How Do the Big Guys Do It?
Let's take a look at four different major software companies and how different information architectural approaches were taken with each site:
In all of these examples, each site has similar offerings. How they have chosen to structure their content is what differs. You can see what a difference the structure makes by studying web sites that have a similar purpose (these are all software sites) but different approaches. As you are developing your own content, try to find at least four other sites that are similar to yours and compare what works and what doesn't.
Corel attracts the most attention to its tag line and mission statement (see figure 6). This assumes that the visitor coming to this site doesn't know what Corel offers and needs to be sold on them as a company. If you were looking for product support or to upgrade, you would have to search a bit harder for that information within this architectural shell. The categories Products and Support exist, but they're pretty low in the visual hierarchy.
The next read is on the potential user categories: Small Business, Enterprise, or Creative Pro. The assumption is that either you are new to Corel altogether or that you want to identify what kind of software suits your business or creative needs. Again, it's an approach that assumes a novice visitor and offers less support for the existing customer. Notice that there isn't a search box! If you were coming to Corel to find a specific item, you would have to click through a lot of links and not feel very secure that you might find what you were looking for quickly enough.
Microsoft site's main categories are easy to find, and the search box is prominent (see figure 7). If you wanted to meander around and look through different sections, you'd have lots of options from the front page. There is a lot of visual attention given to a series of images on the top that contains the tag line MSN: Put your PC to bed at night. This is a link to an article on MSN, but that's not clear from the graphic at all. Still, this doesn't comprise the ability of new or frequent Microsoft visitors to find what they're searching for. There's no attempt to identify the potential user as a business or creative, enterprise, or anything else.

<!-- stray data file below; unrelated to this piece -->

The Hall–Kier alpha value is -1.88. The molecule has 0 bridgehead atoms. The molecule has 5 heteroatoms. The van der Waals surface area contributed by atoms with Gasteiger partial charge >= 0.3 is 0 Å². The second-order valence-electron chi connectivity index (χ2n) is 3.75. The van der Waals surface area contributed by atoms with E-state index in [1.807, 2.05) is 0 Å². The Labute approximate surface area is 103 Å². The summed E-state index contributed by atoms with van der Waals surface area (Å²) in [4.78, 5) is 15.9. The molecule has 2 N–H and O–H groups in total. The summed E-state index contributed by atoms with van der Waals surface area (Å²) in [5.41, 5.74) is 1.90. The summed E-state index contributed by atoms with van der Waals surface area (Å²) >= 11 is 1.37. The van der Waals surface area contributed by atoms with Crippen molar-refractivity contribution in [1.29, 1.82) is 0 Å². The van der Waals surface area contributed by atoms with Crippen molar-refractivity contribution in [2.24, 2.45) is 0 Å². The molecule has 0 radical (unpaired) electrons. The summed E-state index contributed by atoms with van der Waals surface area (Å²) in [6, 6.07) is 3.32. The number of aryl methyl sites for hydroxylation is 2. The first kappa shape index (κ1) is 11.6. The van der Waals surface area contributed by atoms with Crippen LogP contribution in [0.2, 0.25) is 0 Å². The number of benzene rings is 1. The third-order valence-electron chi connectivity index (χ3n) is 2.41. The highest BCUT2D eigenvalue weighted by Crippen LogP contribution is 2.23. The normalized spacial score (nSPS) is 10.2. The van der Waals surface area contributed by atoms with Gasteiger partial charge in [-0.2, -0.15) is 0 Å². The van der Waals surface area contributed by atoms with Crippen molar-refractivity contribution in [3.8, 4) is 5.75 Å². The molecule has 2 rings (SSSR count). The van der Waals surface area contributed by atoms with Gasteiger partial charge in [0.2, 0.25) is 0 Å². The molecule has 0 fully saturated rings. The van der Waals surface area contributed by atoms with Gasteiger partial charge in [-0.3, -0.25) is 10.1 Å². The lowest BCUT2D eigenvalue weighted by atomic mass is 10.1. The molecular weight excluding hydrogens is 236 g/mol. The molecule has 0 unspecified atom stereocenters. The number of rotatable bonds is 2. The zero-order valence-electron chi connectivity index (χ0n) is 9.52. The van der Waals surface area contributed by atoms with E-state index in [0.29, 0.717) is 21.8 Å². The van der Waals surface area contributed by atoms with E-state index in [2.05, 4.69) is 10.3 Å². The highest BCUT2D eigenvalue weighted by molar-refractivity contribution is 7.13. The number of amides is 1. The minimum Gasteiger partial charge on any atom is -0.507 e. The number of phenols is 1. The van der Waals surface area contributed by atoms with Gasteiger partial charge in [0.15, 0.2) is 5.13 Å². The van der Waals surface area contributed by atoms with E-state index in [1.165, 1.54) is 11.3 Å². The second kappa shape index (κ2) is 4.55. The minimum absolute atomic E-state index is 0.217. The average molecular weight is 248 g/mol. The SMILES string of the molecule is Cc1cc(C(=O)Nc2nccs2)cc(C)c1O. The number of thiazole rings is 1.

Adobe places a lot of attention on the main navigation categories, even offering sub-categories on the front page (see figure 8). Search isn't at the top level, since it requires that you click on a link to reach it. There is no attempt to identify what type of user is interested in what type of product, such as whether you're a creative, business, or enterprise user. Product announcements and advertisements are given great prominence, which makes sense since this is a software company. Still, the lack of an easy to-find search box on the top level is a frustrating choice to those visitors who want to use the search feature.
Macromedia has clear main and persistent navigation (see figure 9). Search is easy to find and is usable right from the front page. They choose to prominently promote a different single product on the upper right. Below that, they have lots of other links and categories for people who want to browse around. They have one main navigation link that allows visitors to identify themselves as designers or developers.